GLOSSARY OF TERMS
An accredited investor is an individual or entity who has met certain qualifications set out by the government or other regulatory body in regard to their net worth or income level and is therefore able to invest in certain forms of high-risk investments, such as venture capital and angel investing.
A method of accounting wherein income and expenses are recognized, within the statements, when the business first acquires the right to receive the income, or the obligation to pay the expense. Companies with inventories are required to use the accrual method for tax purposes. (Also see Cash Basis Accounting.)
One company taking over controlling interest in another company.
All or a portion of expenses that are added back to net income in an effort to place the figures as close as possible to the economic earnings that were actually derived from the business.
Refers to a company that is added by a private equity firm to one of its platform companies, or by a strategic buyer pursuing a consolidation investment strategy.
The measure of a company’s valuation after liabilities, including off-balance sheet liabilities, and assets are adjusted to reflect true fair market value.
A valuation method within the Asset Approach category whereby all assets and liabilities (including off-balance sheet, intangible, and contingent) are adjusted to their fair market values. (NOTE: In Canada on a going concern basis.)
Adjusted earnings before taxes, interest income or expense, nonoperating and non-recurring income/expenses, depreciation, and other non-cash charges and prior to deducting an owner’s/officer’s compensation, but after replacing that owner’s/officer’s compensation and benefits with the market rate compensation and benefits to replace that owner’s/officer’s functions. This is a measure of a company’s operating performance without having to factor in financing decisions, accounting decisions or tax environments.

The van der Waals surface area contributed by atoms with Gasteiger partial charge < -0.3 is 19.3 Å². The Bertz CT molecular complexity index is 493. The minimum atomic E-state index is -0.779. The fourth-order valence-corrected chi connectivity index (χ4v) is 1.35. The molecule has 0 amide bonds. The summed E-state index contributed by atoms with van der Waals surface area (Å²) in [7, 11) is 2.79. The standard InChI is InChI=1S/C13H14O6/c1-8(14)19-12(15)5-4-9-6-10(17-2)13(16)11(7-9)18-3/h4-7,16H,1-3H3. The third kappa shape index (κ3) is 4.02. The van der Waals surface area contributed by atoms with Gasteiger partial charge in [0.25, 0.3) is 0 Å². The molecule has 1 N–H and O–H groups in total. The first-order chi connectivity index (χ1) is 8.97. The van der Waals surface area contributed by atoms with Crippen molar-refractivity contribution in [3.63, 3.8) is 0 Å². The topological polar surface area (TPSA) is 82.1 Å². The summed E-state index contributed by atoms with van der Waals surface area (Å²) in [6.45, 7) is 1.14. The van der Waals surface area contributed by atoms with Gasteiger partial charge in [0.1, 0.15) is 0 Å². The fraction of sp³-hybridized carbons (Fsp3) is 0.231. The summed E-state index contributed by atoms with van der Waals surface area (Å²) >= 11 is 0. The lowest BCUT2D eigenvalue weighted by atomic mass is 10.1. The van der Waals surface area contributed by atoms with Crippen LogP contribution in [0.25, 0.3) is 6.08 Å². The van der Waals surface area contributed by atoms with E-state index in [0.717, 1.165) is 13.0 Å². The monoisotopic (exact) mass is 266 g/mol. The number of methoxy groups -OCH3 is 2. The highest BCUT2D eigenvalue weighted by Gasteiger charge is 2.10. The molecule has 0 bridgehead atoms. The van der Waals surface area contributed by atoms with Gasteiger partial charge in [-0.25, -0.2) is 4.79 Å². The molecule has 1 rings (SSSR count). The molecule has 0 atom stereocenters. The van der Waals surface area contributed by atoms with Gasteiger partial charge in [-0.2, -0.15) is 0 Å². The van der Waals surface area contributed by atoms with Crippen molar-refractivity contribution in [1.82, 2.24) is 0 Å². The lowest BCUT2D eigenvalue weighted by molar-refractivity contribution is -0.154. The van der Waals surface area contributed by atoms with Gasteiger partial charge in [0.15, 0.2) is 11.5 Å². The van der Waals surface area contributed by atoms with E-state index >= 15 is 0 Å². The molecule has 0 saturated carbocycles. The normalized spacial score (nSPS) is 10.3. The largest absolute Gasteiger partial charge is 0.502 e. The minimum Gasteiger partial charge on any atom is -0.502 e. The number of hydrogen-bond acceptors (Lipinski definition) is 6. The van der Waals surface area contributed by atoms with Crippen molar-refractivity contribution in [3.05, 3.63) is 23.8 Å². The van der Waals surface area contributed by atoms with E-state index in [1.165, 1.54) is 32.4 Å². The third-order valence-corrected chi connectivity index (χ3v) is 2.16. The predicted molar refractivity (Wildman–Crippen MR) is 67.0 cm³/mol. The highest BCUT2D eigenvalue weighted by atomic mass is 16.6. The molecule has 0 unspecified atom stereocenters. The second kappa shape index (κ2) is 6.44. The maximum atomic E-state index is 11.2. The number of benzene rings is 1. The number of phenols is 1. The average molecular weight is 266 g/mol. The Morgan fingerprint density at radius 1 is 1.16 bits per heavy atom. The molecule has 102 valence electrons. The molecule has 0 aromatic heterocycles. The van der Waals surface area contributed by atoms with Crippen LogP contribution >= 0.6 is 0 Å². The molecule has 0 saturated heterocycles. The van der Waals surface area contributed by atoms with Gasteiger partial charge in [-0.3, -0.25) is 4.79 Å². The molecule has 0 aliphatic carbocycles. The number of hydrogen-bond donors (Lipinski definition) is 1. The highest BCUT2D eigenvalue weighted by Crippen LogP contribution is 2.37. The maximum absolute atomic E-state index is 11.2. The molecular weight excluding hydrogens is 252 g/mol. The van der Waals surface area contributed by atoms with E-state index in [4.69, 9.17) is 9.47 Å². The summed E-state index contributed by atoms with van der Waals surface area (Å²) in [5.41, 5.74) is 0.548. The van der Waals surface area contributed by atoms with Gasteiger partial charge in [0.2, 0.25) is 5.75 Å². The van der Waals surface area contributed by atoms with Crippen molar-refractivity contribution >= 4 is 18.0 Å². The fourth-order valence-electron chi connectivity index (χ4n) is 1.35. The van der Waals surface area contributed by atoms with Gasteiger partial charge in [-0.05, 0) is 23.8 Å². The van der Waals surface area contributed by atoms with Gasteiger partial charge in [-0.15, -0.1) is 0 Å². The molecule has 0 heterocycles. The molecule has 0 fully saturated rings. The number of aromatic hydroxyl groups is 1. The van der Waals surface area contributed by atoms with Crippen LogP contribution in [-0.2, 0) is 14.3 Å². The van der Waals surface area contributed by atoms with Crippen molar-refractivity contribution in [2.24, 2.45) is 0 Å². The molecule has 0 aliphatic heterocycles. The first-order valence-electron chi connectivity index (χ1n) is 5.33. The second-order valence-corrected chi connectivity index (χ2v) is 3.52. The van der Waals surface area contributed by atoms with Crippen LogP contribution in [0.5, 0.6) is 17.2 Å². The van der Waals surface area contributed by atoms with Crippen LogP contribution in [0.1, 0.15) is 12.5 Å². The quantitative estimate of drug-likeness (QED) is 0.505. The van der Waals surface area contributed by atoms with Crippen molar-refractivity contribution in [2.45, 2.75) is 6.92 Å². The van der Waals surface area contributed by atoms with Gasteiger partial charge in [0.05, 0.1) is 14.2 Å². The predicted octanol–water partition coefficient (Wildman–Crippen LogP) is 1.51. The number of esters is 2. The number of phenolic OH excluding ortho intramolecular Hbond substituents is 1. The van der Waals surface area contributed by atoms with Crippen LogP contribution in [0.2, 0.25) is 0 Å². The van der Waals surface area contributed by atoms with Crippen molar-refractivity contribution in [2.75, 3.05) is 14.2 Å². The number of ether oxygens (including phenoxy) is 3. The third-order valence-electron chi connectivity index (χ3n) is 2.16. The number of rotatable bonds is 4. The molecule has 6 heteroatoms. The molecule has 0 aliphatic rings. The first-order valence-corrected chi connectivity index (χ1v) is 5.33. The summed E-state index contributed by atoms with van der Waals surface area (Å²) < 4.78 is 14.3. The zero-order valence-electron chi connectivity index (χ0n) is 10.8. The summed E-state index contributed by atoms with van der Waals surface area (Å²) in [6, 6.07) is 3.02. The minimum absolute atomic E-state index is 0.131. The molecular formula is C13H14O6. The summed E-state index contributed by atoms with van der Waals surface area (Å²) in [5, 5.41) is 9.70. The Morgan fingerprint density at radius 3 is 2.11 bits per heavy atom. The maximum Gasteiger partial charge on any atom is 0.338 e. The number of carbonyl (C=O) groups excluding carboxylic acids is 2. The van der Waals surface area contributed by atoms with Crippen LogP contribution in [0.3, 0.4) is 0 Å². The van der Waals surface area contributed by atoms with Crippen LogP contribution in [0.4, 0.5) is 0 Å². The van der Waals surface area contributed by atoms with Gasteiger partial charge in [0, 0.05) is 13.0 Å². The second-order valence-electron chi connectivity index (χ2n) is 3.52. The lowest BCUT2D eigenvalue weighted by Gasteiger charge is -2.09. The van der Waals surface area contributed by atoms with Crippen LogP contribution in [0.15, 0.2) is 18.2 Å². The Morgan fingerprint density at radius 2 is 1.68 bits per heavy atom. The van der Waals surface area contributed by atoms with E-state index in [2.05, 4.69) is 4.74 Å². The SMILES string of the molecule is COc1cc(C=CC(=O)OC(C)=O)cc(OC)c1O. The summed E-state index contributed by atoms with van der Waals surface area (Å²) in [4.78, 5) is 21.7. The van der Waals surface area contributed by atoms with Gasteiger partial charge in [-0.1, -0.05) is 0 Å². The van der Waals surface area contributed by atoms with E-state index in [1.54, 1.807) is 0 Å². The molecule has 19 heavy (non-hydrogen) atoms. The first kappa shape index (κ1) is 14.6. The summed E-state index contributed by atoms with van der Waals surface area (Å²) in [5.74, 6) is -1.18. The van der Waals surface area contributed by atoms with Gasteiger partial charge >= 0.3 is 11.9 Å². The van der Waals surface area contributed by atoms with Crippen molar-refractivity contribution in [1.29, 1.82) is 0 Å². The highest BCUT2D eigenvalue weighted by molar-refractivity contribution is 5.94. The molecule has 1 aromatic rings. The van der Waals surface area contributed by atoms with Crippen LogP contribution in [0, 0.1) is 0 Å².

See Discretionary Earnings.
A snapshot of the accounts receivable, usually alphabetized, as of the date of the balance sheet you are using, wherein each account receivable is shown in columnar form as either current, over 30 days, over 60 days, over 90 days, or over 120 days delinquent. The aging report is the primary tool used by collections personnel to determine which invoices are overdue for payment.
This is an accounting technique, used for tax planning purpose, to periodically lower the book value of a loan or an intangible asset over a set period of years. This is accomplished by monthly lowering the intangible asset value on the balance sheet by a specific amount and charging that same amount to expense on the income statement. The amount of amortization taken as a non-cash charge in any given accounting period is almost always based upon number of years approved by the IRS for cost recovery. See also Depreciation, which is the corresponding accounting technique for tangible assets.
The act or process of providing information, recommendations and/or conclusions on diversified situations, processes, or problems in businesses, other than estimating value. Also (as a noun), the result of the act or process of analysis.
The act or process of estimating value. Also, the result of the process of estimating value. The words “valuing” (verb) and “valuation” (noun) are synonymous with “appraisal.”
The total amount for which a business or an ownership interest is offered for sale. The asking price could be inclusive or exclusive of inventory or other assets.
A general way of determining a value indication of a business, business ownership interest, or security by using one or more methods based on the value of the assets of that business net of liabilities.